Then, we noticed the prices. Imagine our surprise when we discovered the Nest-fresh and other brand name eggs were priced at a comparable price to our eggs. Our eggs are soy-free, very fresh (we sell them almost as quickly as the hens lay them), and our hens are humanely raised. Plus, they are very yummy! It was great to know that we have a superior product for very nearly the same price as our big brand competitors.

If you haven’t tried our eggs, you really should.

PG-13

DSC_0318 DSC_0308We receive many requests from acquaintances asking to bring their children out to the ranch. They usually have one of two things in mind–teaching their child about hard work or teaching their child about food sources. Never, have we been asked to use the ranch as a place to learn about the birds and the bees (if you know what I mean 😉 ).

Rewind the clock some fifteen years. It was early spring or summer. We were on our first place (in some ways my favorite place), the site that is now the Reuter-Hess Reservoir. The day was nice. We were fixing fence. The cows were grazing. I’m not sure how it happened. Well yes, I know how it happened. I just don’t know how I missed sheltering my children from it. I’m talking about IT. That IT of which we are all afraid to broach with our children. This particular IT was staring us right in the face. My five year-old and seven year-old were staring rather intently at IT in the form of a big black bull and a black Angus heifer. I, quite certainly, was left speechless. The two babies had lots of questions and that’s how we solve the problem of when and where to have THE TALK.

Today, we joke about it. We’ve been ranching long enough that it is no longer capitalized; it is just a matter of course. The two younger ones (now 20 and nearly 22) have aptly named our boars “Kroll, the Warrior King,” and “Git Er Done.” When either of our gentlemen get it done, it ends up being a topic of conversation. Tonight, the guys decided to move one sow away from Kroll and move another in with Kroll. As soon as they moved her, Kroll made sure to give us something to talk about. This was especially historic because we used this event to initiate a family friend to the ranch.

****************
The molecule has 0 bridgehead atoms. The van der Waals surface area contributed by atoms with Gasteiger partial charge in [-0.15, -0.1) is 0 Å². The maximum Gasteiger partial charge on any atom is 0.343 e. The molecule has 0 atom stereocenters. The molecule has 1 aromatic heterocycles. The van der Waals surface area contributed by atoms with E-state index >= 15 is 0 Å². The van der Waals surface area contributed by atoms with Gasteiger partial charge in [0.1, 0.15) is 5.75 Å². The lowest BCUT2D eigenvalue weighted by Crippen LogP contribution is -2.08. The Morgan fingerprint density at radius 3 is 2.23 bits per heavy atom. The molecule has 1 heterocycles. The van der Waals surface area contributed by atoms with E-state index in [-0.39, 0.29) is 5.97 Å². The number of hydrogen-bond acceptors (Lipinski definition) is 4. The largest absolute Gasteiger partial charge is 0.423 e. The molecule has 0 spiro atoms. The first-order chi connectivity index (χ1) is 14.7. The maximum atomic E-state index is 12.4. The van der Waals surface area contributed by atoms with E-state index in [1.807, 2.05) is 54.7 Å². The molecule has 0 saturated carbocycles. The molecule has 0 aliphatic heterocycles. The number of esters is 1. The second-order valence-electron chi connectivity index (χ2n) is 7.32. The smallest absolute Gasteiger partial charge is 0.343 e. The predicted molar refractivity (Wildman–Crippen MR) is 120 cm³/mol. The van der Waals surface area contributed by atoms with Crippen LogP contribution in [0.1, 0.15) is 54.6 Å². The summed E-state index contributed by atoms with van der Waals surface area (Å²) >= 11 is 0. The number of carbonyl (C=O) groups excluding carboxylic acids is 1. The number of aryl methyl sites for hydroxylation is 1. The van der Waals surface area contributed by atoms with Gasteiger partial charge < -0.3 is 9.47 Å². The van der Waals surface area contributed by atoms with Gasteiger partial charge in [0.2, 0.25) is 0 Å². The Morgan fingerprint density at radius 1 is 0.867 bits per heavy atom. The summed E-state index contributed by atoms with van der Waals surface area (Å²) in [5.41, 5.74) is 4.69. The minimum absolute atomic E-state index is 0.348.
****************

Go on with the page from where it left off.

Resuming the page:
Rest assured, we are no longer afraid to talk about IT. Now we just want to know if we think he actually got his job done the first time!

Told you it was PG-13.

 

Sometimes Duty Calls, Even on a Sunday

photo 3She rolled out of bed late again. It seemed like she could never get to sleep early enough. She had too much on her mind she supposed–and too much on her plate, her mother warned.

It was Sunday, her favorite day of the week. She loved Sunday mornings. She usually made pancakes for breakfast with the family. The rest of the day was devoted to church and rest and keeping the Sabbath holy. She needed this weekly break. Funny, she hadn’t been out with the animals much lately. During the week she didn’t make it home early enough to help with the evening chores. Then of course there was her light duty sentence. She felt guilty, really, not helping. Sleeping in too long.

Guilty made making pancakes all the more important. One, two, three cups of flour. She would make three times the recipe. It would probably be too much, but if she only made two, then she might run short. Suddenly…

“Hey,” her son said from the doorway, “can you come help?”

“What’s going on?” she asked.

“Dad needs to move those sows. They are getting ready to birth. We need to get them into a different area.”

“I’m on my way,” she replied as she walked back to the bedroom to change into jeans.

She didn’t do much to help. Mostly, she kept the boar busy. He could smell the pheromones on the ladies and wouldn’t leave them alone. He bit one on the ear and made her ear bleed. He was even more aggressive with her than he usually was. She finally stuck a panel between herself and him so she could push him back if need be.

They finally had all three girls loaded into the trailer. The rancher wanted to move them up to the barn where it was warmer. Of course getting them loaded up was only half done. They had to put the fences back, gather heat lamps, get water, straw and some feed, then move the trailer.

She peeked in on the mamas once they had them moved up to the barn. “That girl will be giving birth any time,” the rancher said over her shoulder. “How many did she have last time?” she asked, “12?”